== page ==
Goldhaber: We had masks in the script and started shooting with masks. They’d read pandemic-y in the background and we just cut them. The first time we saw them on camera, it felt like it dated the movie in a weird way. The movie has this nice thing where it feels a little timeless; aside from the phones, [it could] be happening in the ’70s, and that feels really nice. It’s playing with timeless American iconography, and we didn’t want to lose that. In the world of the movie, the pandemic happened, they’re in Texas and nobody’s wearing masks.
Filmmaker: Where was your primary location?
Goldhaber: New Mexico, outside of Albuquerque, for 22 days. That was our principal photography period—everything in Texas, some of the LA interiors and the Portland stuff. North Dakota is the Michael flashback. Long Beach we shot on location. The refinery is in San Pedro and a bunch of the other college stuff was shot in California.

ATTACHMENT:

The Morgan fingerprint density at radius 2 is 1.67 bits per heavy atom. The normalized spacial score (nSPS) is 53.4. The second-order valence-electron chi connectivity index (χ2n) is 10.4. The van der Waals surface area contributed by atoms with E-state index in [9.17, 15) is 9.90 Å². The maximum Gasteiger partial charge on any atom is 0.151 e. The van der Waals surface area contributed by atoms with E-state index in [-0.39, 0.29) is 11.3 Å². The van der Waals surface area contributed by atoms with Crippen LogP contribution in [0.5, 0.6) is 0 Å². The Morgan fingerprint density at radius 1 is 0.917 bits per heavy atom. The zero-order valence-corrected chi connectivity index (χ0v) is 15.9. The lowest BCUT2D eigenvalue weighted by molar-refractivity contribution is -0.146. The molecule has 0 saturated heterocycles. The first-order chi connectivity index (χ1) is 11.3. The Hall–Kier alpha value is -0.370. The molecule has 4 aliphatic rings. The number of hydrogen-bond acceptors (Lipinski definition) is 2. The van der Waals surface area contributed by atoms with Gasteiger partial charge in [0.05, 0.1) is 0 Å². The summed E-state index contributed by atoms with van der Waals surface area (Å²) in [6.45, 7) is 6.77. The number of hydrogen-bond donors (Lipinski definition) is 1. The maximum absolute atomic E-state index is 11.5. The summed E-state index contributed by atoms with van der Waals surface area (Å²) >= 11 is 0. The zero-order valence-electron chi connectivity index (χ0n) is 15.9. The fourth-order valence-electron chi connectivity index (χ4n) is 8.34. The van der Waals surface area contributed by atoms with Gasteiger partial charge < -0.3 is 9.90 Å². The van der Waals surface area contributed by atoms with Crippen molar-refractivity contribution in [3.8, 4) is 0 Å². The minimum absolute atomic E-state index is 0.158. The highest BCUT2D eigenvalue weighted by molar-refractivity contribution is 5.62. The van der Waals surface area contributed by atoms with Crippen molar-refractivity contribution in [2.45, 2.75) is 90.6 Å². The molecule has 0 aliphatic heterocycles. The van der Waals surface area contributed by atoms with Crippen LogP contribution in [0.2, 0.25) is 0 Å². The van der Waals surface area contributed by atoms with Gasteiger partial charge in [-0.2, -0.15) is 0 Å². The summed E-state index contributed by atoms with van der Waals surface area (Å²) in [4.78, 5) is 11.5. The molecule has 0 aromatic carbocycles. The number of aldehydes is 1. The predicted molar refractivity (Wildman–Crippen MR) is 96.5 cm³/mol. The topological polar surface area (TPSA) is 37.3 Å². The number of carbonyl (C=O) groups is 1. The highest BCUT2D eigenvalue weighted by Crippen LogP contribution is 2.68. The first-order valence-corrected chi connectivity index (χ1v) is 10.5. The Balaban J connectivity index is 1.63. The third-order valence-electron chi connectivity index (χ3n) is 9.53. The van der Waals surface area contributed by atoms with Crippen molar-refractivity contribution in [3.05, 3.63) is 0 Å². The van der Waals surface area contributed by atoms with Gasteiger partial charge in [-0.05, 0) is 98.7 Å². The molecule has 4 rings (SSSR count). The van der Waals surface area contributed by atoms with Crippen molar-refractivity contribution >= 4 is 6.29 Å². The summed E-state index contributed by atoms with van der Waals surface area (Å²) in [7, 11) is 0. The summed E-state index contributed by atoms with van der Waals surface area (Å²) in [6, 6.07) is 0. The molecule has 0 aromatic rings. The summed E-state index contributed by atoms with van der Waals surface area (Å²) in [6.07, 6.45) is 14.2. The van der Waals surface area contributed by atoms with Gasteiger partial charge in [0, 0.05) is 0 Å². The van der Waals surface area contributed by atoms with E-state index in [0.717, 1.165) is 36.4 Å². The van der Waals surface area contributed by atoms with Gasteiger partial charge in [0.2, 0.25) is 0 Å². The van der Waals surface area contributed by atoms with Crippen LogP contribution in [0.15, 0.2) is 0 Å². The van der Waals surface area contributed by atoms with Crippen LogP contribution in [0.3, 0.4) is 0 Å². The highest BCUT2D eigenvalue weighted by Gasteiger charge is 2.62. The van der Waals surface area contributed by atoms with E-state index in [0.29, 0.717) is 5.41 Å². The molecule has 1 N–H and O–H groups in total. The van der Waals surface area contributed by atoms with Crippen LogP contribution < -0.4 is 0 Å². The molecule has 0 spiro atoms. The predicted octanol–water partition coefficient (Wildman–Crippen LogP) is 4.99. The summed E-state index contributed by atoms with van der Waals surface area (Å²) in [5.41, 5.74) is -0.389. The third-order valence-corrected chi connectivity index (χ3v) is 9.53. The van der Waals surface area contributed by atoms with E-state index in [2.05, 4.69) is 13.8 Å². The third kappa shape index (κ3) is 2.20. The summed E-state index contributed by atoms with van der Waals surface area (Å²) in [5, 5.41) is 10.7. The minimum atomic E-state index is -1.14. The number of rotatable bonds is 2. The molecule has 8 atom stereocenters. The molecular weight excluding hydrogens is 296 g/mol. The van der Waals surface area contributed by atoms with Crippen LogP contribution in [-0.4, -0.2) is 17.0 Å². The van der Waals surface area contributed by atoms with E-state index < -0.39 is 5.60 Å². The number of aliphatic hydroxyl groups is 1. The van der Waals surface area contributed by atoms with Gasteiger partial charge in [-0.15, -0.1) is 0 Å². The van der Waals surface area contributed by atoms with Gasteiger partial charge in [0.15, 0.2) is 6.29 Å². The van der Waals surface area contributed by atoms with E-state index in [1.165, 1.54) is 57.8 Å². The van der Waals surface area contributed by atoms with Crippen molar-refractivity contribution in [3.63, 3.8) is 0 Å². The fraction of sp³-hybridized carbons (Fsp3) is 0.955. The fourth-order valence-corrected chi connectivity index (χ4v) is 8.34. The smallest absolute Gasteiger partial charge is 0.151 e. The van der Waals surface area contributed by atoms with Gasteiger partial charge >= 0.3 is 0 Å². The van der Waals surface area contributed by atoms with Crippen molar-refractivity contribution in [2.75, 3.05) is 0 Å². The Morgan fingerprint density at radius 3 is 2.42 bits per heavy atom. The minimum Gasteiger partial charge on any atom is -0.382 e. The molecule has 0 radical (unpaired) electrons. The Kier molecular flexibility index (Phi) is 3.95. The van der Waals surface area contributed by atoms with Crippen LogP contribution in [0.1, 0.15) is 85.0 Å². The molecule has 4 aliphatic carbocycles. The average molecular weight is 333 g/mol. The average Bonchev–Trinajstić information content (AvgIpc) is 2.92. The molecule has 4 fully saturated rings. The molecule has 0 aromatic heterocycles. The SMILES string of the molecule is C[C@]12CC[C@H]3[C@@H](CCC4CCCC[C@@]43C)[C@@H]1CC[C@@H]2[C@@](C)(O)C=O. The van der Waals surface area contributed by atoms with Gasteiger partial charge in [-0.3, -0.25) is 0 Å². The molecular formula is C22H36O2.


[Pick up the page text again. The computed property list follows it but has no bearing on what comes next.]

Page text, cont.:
Filmmaker: When you’re grabbing the refinery footage, I assume you stole those shots?
Goldhaber: I would say we were permitted to shoot where we shot. I mean, that refinery is so big, they can’t prevent you from photographing it. It’s there. That refinery is in To Live and Die in L.A.
Filmmaker: Was it baked in from the beginning that you wanted to shoot on 16mm?
Goldhaber: I wouldn’t say from the very beginning. Kate Arizmendi—who was not available to shoot this, but who shot Cam—read the script as a friend, and her one note was, “Shoot this on film or else—because daylight exteriors, because it is a Western.” The feeling was that the simple production value we’ll get out of film will be so significant. But what she said that really resonated with me is, “If you treat this digitally, the only way that you’re going to get to grade it to look good is if it looks like a Levi’s ad. If you shoot this on film, you can make an actual movie.” The second she said that, it clicked for me.